Brave new World Cup

$400 mil deal: From free TV to feevee

MIAMI — For broadcasters in six Spanish-lingo markets, the World Cup is a different ball game now that satcaster DirecTV Latin America is playing. For years, Latam rights to soccer’s top tourney had been the bailiwick of the Iber-American Television Assn. (OTI), buying collectively on behalf of its members, who then reaped an ad windfall.

Free-to-air broadcasters in Argentina and Mexico together anted up almost $20 million for the 1998 cup, but the extra ad spend was worth roughly $100 million to Mexico alone that year.

But in December, DirecTV Latin America scored the exclusive TV and radio rights for those two countries as well as Chile, Colombia, Uruguay and Venezuela to the 2002 and 2006 World Cup finals, and some other Federation Internationale de Football Assn. (FIFA) tourneys. The deal is being valued at $400 million.

“This is a very strategic deal for us,” says Milton Torres, DirecTV Latin America senior veep of programming, marketing and sales, who handled the FIFA negotiations. The World Cup will help drive sales, but also boost subscriber satisfaction — and the DirecTV brand.

At year’s end 2000, DirecTV had 712,000 subs in Mexico, Argentina, Colombia and Venezuela. It does not release its Chile number and has yet to launch in Uruguay.

DirecTV had an additional 470,000 subs in Brazil as of Dec. 31. However, media conglom Organizaoes Globo nabbed Brazil rights for $500 million, and can spread the World Cup matches around to its free TV broadcaster, TV Globo; its pay TV channels; and its direct-to-home platform, NetSat, which operates Sky Brazil.

Over the past few years, many Latin American free TV broadcasters have been priced out of key sports events as the deeper-pocketed sports feevees have snapped up rights, particularly to coveted soccer matches. Yet World Cup fervor is such the Argentine government sought to mandate free TV access even before DirecTV announced its deal.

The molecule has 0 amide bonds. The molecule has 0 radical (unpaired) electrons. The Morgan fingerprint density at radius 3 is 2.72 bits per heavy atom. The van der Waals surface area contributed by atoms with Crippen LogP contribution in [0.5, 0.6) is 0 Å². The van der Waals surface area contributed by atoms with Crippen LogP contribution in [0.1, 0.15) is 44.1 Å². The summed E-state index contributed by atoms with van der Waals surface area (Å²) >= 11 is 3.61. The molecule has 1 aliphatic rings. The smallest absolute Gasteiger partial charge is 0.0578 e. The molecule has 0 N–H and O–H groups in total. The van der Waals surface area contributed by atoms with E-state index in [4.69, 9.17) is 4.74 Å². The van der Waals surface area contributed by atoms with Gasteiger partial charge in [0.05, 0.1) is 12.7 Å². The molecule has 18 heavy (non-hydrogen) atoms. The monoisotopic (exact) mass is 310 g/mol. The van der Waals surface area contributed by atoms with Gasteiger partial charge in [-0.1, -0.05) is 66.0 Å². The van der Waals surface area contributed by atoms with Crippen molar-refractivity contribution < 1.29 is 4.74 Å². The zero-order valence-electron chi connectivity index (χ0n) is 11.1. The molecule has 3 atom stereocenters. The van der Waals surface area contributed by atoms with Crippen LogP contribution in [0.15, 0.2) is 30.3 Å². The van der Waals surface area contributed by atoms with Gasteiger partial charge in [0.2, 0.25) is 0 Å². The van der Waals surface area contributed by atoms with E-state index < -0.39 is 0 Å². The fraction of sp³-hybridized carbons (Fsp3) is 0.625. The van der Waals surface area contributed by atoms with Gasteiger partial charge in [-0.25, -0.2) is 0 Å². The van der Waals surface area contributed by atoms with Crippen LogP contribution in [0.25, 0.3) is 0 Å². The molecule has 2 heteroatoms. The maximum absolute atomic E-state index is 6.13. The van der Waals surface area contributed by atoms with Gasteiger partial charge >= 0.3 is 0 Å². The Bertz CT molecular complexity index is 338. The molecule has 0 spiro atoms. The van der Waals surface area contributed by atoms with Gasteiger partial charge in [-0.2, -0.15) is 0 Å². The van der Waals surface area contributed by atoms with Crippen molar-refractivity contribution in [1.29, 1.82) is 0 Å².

As part of the FIFA accord, DirecTV will sublicense free TV and radio rights for the opening match, the semifinals and finals of both the 2002 and 2006 cups, plus national team matches in their home countries, and daily match and tape-delay results.

“I need a certain amount of World Cup out there on free-to-air TV,” says Torres.

DirecTV subscribers will be able to watch all 64 matches of the 2002 World Cup live. But the sports channels likely will be shut out, since their signals go to all pay TV systems, including rival DTH operator Sky.

The games will demand a major investment in production, and DirecTV will seek a cooperative relationship with local broadcast partners, according to Torres. “Our intention … is to share resources.”

There are some logical candidates for such cooperation: Venezuela’s Venevision is owned by the Cisneros Group, a minority partner in DirecTV Latin America, and Argentina’s Artear, a subsid of conglom Clarin, the local partner in the Argentine platform that is acquiring a 5% stake in the panregional operation.

Torres, who will initiate talks soon with the broadcasters, has pledged to deal with one and all, and indicated multiple accords in a given country are likely.

Even Mexico’s Televisa will get consideration, even though DirecTV is embroiled in a battle with the broadcaster, which refuses to allow the satcaster to carry its four free-to-air channels.

“We are not discriminating against anyone,” says Torres.

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